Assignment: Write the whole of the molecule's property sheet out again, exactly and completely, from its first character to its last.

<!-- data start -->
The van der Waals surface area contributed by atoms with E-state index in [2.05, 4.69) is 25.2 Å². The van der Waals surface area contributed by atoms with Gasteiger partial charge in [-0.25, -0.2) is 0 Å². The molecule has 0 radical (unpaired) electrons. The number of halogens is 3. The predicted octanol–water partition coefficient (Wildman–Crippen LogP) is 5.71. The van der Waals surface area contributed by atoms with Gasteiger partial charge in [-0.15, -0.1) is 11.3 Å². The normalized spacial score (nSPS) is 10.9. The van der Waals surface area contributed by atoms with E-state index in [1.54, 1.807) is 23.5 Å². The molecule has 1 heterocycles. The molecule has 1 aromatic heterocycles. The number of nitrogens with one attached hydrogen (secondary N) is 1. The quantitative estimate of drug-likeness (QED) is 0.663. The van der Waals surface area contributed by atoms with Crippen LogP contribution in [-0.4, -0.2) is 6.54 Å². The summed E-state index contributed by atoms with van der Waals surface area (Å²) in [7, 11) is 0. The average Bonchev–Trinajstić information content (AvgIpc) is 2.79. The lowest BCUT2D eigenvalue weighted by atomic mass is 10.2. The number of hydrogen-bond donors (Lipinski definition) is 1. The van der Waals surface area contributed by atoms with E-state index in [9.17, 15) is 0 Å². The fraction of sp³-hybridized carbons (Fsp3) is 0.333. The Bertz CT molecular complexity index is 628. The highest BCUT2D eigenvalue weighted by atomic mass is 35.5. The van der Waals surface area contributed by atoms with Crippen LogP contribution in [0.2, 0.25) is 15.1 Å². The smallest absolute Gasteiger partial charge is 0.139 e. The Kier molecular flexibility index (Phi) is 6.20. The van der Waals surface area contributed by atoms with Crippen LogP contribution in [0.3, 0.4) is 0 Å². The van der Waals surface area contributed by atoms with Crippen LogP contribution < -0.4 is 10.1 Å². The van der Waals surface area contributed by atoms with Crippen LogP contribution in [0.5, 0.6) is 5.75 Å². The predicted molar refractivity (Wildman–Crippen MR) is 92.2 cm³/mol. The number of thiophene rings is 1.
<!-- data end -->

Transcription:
The van der Waals surface area contributed by atoms with E-state index in [2.05, 4.69) is 25.2 Å². The van der Waals surface area contributed by atoms with Gasteiger partial charge in [-0.25, -0.2) is 0 Å². The molecule has 0 radical (unpaired) electrons. The number of halogens is 3. The predicted octanol–water partition coefficient (Wildman–Crippen LogP) is 5.71. The van der Waals surface area contributed by atoms with Gasteiger partial charge in [-0.15, -0.1) is 11.3 Å². The normalized spacial score (nSPS) is 10.9. The van der Waals surface area contributed by atoms with E-state index in [1.54, 1.807) is 23.5 Å². The molecule has 1 heterocycles. The molecule has 1 aromatic heterocycles. The number of nitrogens with one attached hydrogen (secondary N) is 1. The quantitative estimate of drug-likeness (QED) is 0.663. The van der Waals surface area contributed by atoms with Crippen LogP contribution in [-0.4, -0.2) is 6.54 Å². The summed E-state index contributed by atoms with van der Waals surface area (Å²) in [7, 11) is 0. The average Bonchev–Trinajstić information content (AvgIpc) is 2.79. The lowest BCUT2D eigenvalue weighted by atomic mass is 10.2. The number of hydrogen-bond donors (Lipinski definition) is 1. The van der Waals surface area contributed by atoms with E-state index in [9.17, 15) is 0 Å². The fraction of sp³-hybridized carbons (Fsp3) is 0.333. The Bertz CT molecular complexity index is 628. The highest BCUT2D eigenvalue weighted by atomic mass is 35.5. The van der Waals surface area contributed by atoms with Crippen LogP contribution in [0.2, 0.25) is 15.1 Å². The smallest absolute Gasteiger partial charge is 0.139 e. The Kier molecular flexibility index (Phi) is 6.20. The van der Waals surface area contributed by atoms with Crippen LogP contribution in [0.3, 0.4) is 0 Å². The van der Waals surface area contributed by atoms with Crippen LogP contribution < -0.4 is 10.1 Å². The van der Waals surface area contributed by atoms with Crippen LogP contribution in [0.5, 0.6) is 5.75 Å². The predicted molar refractivity (Wildman–Crippen MR) is 92.2 cm³/mol. The number of thiophene rings is 1.